Andrew,

    You’re going to have to do better than grouse that those whom you disagree with in the application of the regulative principle have “forsaken” worship that is “according to Scripture, ‘Simple’ and ‘Biblical’.”

    Does ‘order’ and ‘reverence’ look the same in every setting? Does it manifest itself the same way in Nairobi and Phoenix?

    I am familiar with the Directory for Public Worship, as well as the recent commentary on it by Rowland S. Ward. I find much of it to be very helpful, especially the sections on the preached Word of God.

  4. Fair enough. So whose interpretation do you use? If no one’s then what good is the Principle?

  5. Eric Priest says:

    I think the question of whose interpretation might miss the point a bit. Too often, we point to the regulative principle as something that rules out a variety of expressions in worship when, in reality, we’d be much better served by an appeal to wisdom. For example, appealing to the regulative principle to forbid dancing or any other form of corporate physical response is fruitless. The Psalms clearly authorize various modes of physical expression from the gathered worshipers. (One of my seminary professors used to say that there’s more in the Bible about dancing than there is about infant baptism.)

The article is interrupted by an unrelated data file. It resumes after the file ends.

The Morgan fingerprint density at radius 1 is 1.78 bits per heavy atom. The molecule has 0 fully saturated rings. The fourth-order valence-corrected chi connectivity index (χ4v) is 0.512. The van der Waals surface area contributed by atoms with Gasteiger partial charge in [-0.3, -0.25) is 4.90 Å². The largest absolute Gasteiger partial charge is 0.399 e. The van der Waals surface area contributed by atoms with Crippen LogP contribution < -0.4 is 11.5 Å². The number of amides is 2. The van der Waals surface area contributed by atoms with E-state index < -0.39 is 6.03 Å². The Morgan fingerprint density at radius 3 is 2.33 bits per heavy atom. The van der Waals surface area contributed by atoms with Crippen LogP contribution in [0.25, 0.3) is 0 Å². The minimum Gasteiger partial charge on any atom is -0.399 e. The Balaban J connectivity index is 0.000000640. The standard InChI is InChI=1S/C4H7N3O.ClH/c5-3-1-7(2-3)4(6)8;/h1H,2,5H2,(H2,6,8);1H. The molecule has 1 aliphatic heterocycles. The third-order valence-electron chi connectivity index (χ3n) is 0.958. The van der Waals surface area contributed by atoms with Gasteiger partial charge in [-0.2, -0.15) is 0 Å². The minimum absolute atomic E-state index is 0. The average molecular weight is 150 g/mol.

However, it’s not wise to introduce dancing into a worship service in my setting for a variety of reasons, not least of which is that dancing in American culture is pretty much restricted to either sensual bumping and grinding or dancing exhibitions like ballroom or choreographed pieces. In an African setting, I would be much more open to including elements of corporate physical response, like dance.

    At a practical level, I would appeal to the Regulative Principle as much more useful as an articulation of how we, as ministers, should guard our hearts in worship and especially in preaching. Is it wrong to be humorous? Of course not, but it’s wrong to be humorous in the pulpit for the purpose of having others like you and think that you’re clever. Is it wrong to be a skilled orator? Of course not, but it’s wrong to use oratorical skills to build an audience for yourself at the expense of the clearly preached Word of God.